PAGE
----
A quote from Clearcode (a software development company), highlights the challenges facing agencies:
“As AdTech platforms, such as DSPs, allow brands to run online advertising campaigns with precise targeting and collect large amounts of user data, brands have seen higher return on investment and, perhaps most importantly, lower cost of campaigns than in the case of a traditional agency. The result? Brands today can increasingly afford to almost completely bypass the ad agency and head straight to AdTech companies instead. To remain competitive, advertising agencies have to find ways to combine their experience, knowledge, and creative potential with online technology, thus enhancing their client offer.”
Such thinking fails to take unto account the average person comes into contact with some 13,000 brands every year. Imagine 13,000 brands collecting data on you and sending you messages (email, text, phone)? Drive you bloody crazy. Already there is a significant consumer backlash against being “stalked” by brands.
IBM recently reported 2.5 quintillion bytes of data, 10 with 18 zeros, is produced daily and 90% of the data available has been created in the past 2 years. Data should be about quality, not quantity and the “weakness” with Ad Tech firms is their lack of understanding of communications. An opportunity for agencies.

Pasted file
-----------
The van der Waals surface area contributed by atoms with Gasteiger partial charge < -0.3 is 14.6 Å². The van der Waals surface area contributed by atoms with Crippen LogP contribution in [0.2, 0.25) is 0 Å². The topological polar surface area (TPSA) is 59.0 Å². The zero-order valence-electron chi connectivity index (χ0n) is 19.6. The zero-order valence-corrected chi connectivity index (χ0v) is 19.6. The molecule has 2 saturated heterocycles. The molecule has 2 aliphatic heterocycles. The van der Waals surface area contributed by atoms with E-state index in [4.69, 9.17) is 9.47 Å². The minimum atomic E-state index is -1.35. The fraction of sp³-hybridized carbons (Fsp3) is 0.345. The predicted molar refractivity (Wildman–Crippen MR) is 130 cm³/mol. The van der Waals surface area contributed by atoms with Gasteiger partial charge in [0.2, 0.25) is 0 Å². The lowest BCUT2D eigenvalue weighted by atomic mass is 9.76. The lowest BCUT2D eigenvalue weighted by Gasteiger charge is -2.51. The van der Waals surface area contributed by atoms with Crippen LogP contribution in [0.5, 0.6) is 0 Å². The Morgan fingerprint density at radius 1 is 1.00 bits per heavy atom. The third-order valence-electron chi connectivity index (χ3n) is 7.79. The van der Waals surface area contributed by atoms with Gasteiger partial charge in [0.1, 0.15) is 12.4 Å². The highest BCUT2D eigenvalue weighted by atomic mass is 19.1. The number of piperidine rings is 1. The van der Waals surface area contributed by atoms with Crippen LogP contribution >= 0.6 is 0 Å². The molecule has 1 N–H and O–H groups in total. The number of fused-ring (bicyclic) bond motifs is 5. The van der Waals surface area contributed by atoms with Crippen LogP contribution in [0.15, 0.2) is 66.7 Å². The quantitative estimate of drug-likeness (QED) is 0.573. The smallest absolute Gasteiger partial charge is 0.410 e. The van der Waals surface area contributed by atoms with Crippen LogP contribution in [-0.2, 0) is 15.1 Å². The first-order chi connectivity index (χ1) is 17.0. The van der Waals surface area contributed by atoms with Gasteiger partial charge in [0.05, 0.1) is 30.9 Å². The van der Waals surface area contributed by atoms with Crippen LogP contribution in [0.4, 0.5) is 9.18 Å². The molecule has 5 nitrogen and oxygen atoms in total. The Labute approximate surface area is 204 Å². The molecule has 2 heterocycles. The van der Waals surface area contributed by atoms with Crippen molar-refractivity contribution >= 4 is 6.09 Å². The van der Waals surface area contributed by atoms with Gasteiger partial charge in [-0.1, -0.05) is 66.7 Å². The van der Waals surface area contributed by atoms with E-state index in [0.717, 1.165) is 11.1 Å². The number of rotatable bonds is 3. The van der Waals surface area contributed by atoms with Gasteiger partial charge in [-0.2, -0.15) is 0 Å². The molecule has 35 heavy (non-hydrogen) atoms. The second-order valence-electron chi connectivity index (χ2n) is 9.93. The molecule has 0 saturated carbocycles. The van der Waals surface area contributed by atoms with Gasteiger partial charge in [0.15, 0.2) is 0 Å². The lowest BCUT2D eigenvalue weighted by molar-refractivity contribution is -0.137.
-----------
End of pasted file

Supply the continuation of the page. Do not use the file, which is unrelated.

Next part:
And whether talking to one, or one million consumers, creativity in message design will be at a premium (and that is not going to come from someone who does “content”).
Competition comes from 3 major areas:
Advisory Firms (once were Chartered Accountants). This trend has been obvious since the early nineties, though only now is the industry sitting up and taking notice due to the establishment of specific divisions and poaching of key staff. They are a major threat for a number of reasons – remuneration structure, access to the highest echelons of client management, MIS/Computerisation/Digital has been a core service offered long before the digital “craze” hit our industry. Integration of marketing strategy into the already broad suite of strategic services and trust.
Management Consulting Firms. McKinsey and Boston spring to mind, but there are many more (and growing) operations. They also are broadening their suite of services as they see agencies struggle.
Ad Tech and a myriad of smaller firms specialising in the many new areas that have opened.
The business world is a bit like nature. Once a creature is wounded or starts to struggle, it is pounced upon and torn apart.
This article is already far longer than initially intended. Even so, it barely scratched the surface of the 4 key existential threats advertising agencies face:
As I near the end of my career, I can look back and can see it is far more challenging today that when I started. But times of great challenge also present great opportunities. One constant is advertising has always attracted creative thinkers, people with entrepreneurial flair.
So long as the industry does not self-destruct during this period of change and continues to focus on what has made us for the past 150 years or so – creativity, then advertising agencies will survive and prosper.